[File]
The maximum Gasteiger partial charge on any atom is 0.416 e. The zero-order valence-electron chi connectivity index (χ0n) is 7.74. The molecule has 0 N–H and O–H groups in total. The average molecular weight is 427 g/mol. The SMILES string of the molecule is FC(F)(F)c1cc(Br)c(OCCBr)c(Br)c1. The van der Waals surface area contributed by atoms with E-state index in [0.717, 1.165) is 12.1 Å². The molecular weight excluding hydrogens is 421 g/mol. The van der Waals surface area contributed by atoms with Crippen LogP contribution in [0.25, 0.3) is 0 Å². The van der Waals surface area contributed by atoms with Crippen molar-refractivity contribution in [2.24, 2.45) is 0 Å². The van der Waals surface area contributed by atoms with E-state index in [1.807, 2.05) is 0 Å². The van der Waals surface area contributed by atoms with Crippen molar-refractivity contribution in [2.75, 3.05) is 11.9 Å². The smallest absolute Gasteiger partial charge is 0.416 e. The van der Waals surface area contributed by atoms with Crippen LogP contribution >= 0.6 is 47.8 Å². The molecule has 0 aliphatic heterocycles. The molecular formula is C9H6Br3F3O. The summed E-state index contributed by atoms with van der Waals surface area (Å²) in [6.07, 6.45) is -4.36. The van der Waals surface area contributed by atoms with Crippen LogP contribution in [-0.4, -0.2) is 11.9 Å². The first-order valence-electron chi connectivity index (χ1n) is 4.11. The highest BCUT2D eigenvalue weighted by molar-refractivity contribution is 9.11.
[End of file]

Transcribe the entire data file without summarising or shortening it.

The maximum Gasteiger partial charge on any atom is 0.416 e. The zero-order valence-electron chi connectivity index (χ0n) is 7.74. The molecule has 0 N–H and O–H groups in total. The average molecular weight is 427 g/mol. The SMILES string of the molecule is FC(F)(F)c1cc(Br)c(OCCBr)c(Br)c1. The van der Waals surface area contributed by atoms with E-state index in [0.717, 1.165) is 12.1 Å². The molecular weight excluding hydrogens is 421 g/mol. The van der Waals surface area contributed by atoms with Crippen LogP contribution in [0.25, 0.3) is 0 Å². The van der Waals surface area contributed by atoms with Crippen molar-refractivity contribution in [2.24, 2.45) is 0 Å². The van der Waals surface area contributed by atoms with E-state index in [1.807, 2.05) is 0 Å². The van der Waals surface area contributed by atoms with Crippen molar-refractivity contribution in [2.75, 3.05) is 11.9 Å². The smallest absolute Gasteiger partial charge is 0.416 e. The van der Waals surface area contributed by atoms with Crippen LogP contribution >= 0.6 is 47.8 Å². The molecule has 0 aliphatic heterocycles. The molecular formula is C9H6Br3F3O. The summed E-state index contributed by atoms with van der Waals surface area (Å²) in [6.07, 6.45) is -4.36. The van der Waals surface area contributed by atoms with Crippen LogP contribution in [-0.4, -0.2) is 11.9 Å². The first-order valence-electron chi connectivity index (χ1n) is 4.11. The highest BCUT2D eigenvalue weighted by molar-refractivity contribution is 9.11.